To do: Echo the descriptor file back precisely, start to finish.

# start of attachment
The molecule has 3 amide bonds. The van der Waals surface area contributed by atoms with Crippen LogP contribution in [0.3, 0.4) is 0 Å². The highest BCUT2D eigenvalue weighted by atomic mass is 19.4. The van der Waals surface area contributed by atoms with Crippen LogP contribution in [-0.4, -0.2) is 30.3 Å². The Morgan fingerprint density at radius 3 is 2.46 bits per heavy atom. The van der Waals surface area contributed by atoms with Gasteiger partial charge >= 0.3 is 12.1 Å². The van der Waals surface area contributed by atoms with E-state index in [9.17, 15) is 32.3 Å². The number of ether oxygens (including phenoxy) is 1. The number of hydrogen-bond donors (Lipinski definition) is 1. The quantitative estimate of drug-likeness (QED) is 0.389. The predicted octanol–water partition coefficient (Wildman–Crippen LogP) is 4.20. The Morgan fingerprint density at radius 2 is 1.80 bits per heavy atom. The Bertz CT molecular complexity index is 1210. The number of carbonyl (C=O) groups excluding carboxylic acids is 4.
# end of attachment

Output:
The molecule has 3 amide bonds. The van der Waals surface area contributed by atoms with Crippen LogP contribution in [0.3, 0.4) is 0 Å². The highest BCUT2D eigenvalue weighted by atomic mass is 19.4. The van der Waals surface area contributed by atoms with Crippen LogP contribution in [-0.4, -0.2) is 30.3 Å². The Morgan fingerprint density at radius 3 is 2.46 bits per heavy atom. The van der Waals surface area contributed by atoms with Gasteiger partial charge >= 0.3 is 12.1 Å². The van der Waals surface area contributed by atoms with E-state index in [9.17, 15) is 32.3 Å². The number of ether oxygens (including phenoxy) is 1. The number of hydrogen-bond donors (Lipinski definition) is 1. The quantitative estimate of drug-likeness (QED) is 0.389. The predicted octanol–water partition coefficient (Wildman–Crippen LogP) is 4.20. The Morgan fingerprint density at radius 2 is 1.80 bits per heavy atom. The Bertz CT molecular complexity index is 1210. The number of carbonyl (C=O) groups excluding carboxylic acids is 4.